Members of the Cartersville City Council voted unanimously Thursday evening to approve a $4.2 million contract for a safety improvement project at the Cartersville-Bartow County Airport.
According to City of Cartersville documents, the bulk of the expenses is for an engineered materials arrestor system (EMAS) that would prevent aircraft from running off the end of the local airport’s runway.
A document provided by Cartersville Assistant City Manager Dan Porta indicates the Georgia Department of Transportation (GDOT) is paying roughly $3 million of the project costs via a grant, with federal funds associated with the project tabbed at $209,560.50.
That leaves the City of Cartersville and Bartow County splitting the local share of the project, listed as $1,031,253.07.
“The State has allocated their remaining funds that weren’t spent on other projects to our airport this fiscal year,” Porta told council members. “This is going to assist us in finishing the job that we’ve been working on for a number of years … the runway paving job is something that really needs to be done to help our primary tenant out there, Phoenix Air, and other tenants that use that property.”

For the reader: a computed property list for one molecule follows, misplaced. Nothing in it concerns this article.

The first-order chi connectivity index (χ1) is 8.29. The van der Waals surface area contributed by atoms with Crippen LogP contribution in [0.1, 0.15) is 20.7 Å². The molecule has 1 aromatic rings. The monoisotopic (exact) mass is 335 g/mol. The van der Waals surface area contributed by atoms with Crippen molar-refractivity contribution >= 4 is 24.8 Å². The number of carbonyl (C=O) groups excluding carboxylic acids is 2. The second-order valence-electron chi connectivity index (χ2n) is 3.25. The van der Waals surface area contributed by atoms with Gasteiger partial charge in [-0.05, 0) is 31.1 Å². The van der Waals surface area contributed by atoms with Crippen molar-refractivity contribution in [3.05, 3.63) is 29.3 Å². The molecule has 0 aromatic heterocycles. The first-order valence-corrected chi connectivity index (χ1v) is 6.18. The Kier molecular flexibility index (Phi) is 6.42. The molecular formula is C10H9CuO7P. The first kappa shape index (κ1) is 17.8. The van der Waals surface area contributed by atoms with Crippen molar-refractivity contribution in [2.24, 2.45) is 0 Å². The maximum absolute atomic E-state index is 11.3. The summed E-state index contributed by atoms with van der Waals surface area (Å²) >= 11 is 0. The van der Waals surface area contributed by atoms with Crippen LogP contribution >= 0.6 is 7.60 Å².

City documents indicate that $300,000 is included in the proposed fiscal year 2020-2021 budget for airport expenditures.
“The County will reimburse the City for expenses on another airport grant and these funds will be used as the City’s remaining portion for this grant,” a department summary recommendation reads.
Cartersville Mayor Matt Santini asked Porta if the project would exceed the local government’s budgetary allotment for airport expenses.
“I am trying to make sure that we are spending what we have in this fiscal year budget,” Porta responded. “And we’ll work with the County to try to offset our costs for our budget year, they’ve agreed to do that. And as this project moves into our next fiscal year, to make sure that we do have it and spend airport authority money to try to compensate for anything that’s a shortfall in our budget.”
Porta said he received an amended copy of the GDOT contract just hours before Thursday’s public meeting.
Councilman Cary Roth — an employee of Phoenix Air Group, Inc. — advised City officials to pursue a “well-balanced relationship” with Bartow County.
“I appreciate the airport, it’s a great asset, but I think that there may be a little bit that we need to work with them on that,” he said.
Council members followed up that agenda item by unanimously approving a bid to pay Croy Engineering $219,907.65 for engineering work on several local airport projects.
“A number of these invoices for work by Croy Engineering have been paid by the Cartersville-Bartow Airport Authority, however, due to the large project sizes, I am requesting the attached invoices be paid by the City,” a department summary reads, “and a request will be made to Bartow County for 50% of the cost.”
The invoice from the Marietta-based company includes payments for engineering work on runway grading, a storm drainage system and a pavement rehabilitation project.
“It’s come to a point where we need to ask the City and the County to make the balancing request for the airport authority,” Porta said.